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Saturday 3 December 2016

Fake Viagra and sedatives among 750,000 pill haul in last year

An earlier HPRA seizure
An earlier HPRA seizure

Almost 750,000 fake pills were seized by authorities in the last year and 168 patients died while on legitimate drug treatments.

The national Health Products Regulatory Authority (HPRA) enforcement activity led to the detention of the units - 56pc of which were sedatives, while erectile dysfunction and weightloss products were also seized.

The HPRA also said that a total of 102 medicine recalls were initiated in 2014.

Most worryingly, deaths of 168 patients while on drug treatments were reported to the country's medicines' watchdog last year. They were among 2,884 suspected adverse reaction reports to the HPRA.

In many cases patients had significant underlying illnesses and were treated with multiple medicines or surgery, which may have contributed to the outcome.

A spokeswoman said: "The majority of reports received in relation to the medicines tabulated were associated with medicines where the HPRA request or stress the need for close monitoring of patients and reporting of their experience with treatment."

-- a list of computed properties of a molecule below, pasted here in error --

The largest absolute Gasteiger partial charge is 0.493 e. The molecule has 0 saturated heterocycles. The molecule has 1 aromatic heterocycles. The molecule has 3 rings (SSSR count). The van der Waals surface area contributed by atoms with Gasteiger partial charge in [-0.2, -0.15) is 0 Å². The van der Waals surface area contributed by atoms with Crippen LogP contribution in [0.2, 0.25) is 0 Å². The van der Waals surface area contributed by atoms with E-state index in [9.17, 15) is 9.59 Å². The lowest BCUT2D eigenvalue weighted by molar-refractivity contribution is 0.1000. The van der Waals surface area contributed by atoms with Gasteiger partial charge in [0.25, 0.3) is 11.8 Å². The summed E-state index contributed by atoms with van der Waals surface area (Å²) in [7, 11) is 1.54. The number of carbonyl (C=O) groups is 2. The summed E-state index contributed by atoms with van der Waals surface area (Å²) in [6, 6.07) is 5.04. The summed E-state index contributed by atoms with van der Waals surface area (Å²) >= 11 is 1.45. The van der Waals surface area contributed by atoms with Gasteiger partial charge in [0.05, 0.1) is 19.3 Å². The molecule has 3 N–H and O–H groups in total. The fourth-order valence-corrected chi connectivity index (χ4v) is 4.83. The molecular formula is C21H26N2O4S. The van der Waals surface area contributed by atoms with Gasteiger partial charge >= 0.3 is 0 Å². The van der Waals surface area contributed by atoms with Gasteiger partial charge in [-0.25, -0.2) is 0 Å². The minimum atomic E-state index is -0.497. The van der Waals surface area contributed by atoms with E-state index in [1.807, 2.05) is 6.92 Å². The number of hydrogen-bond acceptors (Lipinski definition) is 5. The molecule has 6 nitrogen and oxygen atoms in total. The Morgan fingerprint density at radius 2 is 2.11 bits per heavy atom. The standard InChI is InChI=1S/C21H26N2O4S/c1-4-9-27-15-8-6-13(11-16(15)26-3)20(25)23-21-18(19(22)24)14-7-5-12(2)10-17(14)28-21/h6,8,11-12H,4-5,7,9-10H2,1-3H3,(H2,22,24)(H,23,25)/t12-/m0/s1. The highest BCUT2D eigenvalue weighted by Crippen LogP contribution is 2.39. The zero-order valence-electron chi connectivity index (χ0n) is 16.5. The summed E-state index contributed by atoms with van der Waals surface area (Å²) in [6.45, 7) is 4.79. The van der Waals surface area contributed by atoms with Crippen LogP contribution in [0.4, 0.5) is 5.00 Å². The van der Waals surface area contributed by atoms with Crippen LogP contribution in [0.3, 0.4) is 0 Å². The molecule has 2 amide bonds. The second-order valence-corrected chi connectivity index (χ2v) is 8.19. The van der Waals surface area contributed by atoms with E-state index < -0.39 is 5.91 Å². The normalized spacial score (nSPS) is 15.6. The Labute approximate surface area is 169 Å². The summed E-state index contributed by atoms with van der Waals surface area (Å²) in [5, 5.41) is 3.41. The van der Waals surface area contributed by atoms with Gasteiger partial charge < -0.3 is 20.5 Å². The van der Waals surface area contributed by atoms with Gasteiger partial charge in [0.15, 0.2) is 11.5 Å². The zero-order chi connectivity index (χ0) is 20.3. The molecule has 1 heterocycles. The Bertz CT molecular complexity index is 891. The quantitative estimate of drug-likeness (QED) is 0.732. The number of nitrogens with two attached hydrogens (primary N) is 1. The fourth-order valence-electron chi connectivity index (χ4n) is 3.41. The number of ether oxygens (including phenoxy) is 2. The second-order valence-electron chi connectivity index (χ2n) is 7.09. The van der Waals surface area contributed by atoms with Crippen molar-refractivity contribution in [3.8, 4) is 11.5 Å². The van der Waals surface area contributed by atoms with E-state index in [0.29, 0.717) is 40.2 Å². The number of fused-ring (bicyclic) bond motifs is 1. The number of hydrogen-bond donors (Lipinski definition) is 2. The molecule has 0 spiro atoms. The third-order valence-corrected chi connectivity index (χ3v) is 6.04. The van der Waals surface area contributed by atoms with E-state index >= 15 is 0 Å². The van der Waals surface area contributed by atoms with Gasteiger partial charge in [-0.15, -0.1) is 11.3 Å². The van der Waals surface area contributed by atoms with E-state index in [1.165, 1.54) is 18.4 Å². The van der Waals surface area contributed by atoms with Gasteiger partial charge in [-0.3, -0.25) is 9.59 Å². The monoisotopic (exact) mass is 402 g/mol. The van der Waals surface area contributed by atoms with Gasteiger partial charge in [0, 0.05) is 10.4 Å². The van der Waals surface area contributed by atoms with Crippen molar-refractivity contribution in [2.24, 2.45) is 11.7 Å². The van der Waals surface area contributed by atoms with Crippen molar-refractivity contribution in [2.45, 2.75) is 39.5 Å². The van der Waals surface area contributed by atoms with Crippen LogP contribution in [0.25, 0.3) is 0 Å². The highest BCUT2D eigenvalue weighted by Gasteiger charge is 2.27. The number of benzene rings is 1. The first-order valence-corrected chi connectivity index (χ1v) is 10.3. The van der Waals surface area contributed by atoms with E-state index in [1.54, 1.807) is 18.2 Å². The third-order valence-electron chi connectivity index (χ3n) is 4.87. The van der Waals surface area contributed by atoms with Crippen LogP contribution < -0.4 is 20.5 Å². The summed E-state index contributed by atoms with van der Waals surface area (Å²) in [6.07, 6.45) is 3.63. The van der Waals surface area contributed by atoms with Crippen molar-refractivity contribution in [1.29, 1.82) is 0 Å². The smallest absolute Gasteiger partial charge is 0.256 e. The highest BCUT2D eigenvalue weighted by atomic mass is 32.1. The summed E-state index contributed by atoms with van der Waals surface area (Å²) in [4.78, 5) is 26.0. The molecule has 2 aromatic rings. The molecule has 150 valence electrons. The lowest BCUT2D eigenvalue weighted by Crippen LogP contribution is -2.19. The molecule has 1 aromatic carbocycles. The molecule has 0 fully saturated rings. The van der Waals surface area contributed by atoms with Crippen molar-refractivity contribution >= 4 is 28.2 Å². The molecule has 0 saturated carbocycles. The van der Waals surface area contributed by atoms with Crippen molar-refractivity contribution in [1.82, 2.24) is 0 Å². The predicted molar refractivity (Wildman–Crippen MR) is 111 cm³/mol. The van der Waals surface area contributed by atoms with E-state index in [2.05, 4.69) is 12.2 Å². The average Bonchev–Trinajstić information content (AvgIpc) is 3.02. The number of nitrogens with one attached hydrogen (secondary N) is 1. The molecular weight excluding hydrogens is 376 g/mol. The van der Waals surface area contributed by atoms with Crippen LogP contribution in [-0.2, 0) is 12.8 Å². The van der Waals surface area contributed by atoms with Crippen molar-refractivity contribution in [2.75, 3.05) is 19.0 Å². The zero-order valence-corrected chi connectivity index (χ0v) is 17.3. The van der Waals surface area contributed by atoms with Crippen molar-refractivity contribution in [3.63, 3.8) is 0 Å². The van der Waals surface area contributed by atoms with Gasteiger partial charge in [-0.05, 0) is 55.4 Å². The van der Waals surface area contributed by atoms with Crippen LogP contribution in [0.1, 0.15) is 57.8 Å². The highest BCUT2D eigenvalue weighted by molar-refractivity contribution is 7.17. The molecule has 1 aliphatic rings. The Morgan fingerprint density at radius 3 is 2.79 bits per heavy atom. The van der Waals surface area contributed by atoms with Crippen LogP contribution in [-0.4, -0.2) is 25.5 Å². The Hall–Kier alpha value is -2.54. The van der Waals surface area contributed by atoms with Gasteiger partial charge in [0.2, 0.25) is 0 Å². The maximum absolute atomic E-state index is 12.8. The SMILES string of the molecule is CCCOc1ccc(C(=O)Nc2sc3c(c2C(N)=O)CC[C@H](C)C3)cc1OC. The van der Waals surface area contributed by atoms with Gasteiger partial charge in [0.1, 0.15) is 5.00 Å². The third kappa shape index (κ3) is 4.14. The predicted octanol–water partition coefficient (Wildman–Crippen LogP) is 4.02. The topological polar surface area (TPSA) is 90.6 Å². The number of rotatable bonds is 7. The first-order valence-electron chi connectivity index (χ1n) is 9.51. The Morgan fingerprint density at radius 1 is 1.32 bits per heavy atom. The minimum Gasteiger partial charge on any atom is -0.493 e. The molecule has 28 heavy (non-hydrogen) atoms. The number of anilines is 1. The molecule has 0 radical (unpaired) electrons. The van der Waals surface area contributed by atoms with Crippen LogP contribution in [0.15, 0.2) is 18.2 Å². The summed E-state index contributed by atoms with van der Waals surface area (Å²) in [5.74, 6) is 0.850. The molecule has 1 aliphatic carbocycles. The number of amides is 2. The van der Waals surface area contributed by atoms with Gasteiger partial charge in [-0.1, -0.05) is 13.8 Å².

There were 3,703 enforcement cases opened while 10 district court prosecutions were initiated.

Offences prosecuted included procurement and importation without legal authorisation, supply of prescription only medicines without prescription and wholesale of medicines without a wholesaler's authorisation.

addicts

Meanwhile, the head of a new confidential health service has warned that doctors, dentists and pharmacists may be secret drug addicts who are afraid to seek treatment.

Some health professionals abuse prescribed drugs like painkillers, said Dr Ide Delarg, who has long experience of treating GPs with health issues.

"Sometimes it starts with medicating for something minor and then escalates into dependency," Dr Delarg said. "The difference for health professionals is that they have access to these drugs through work."

She was speaking at the launch of new Practitioners Health Matters Programme which urges doctors, dentists and pharmacists who are suffering mental health problems to seek help from the confidential service.

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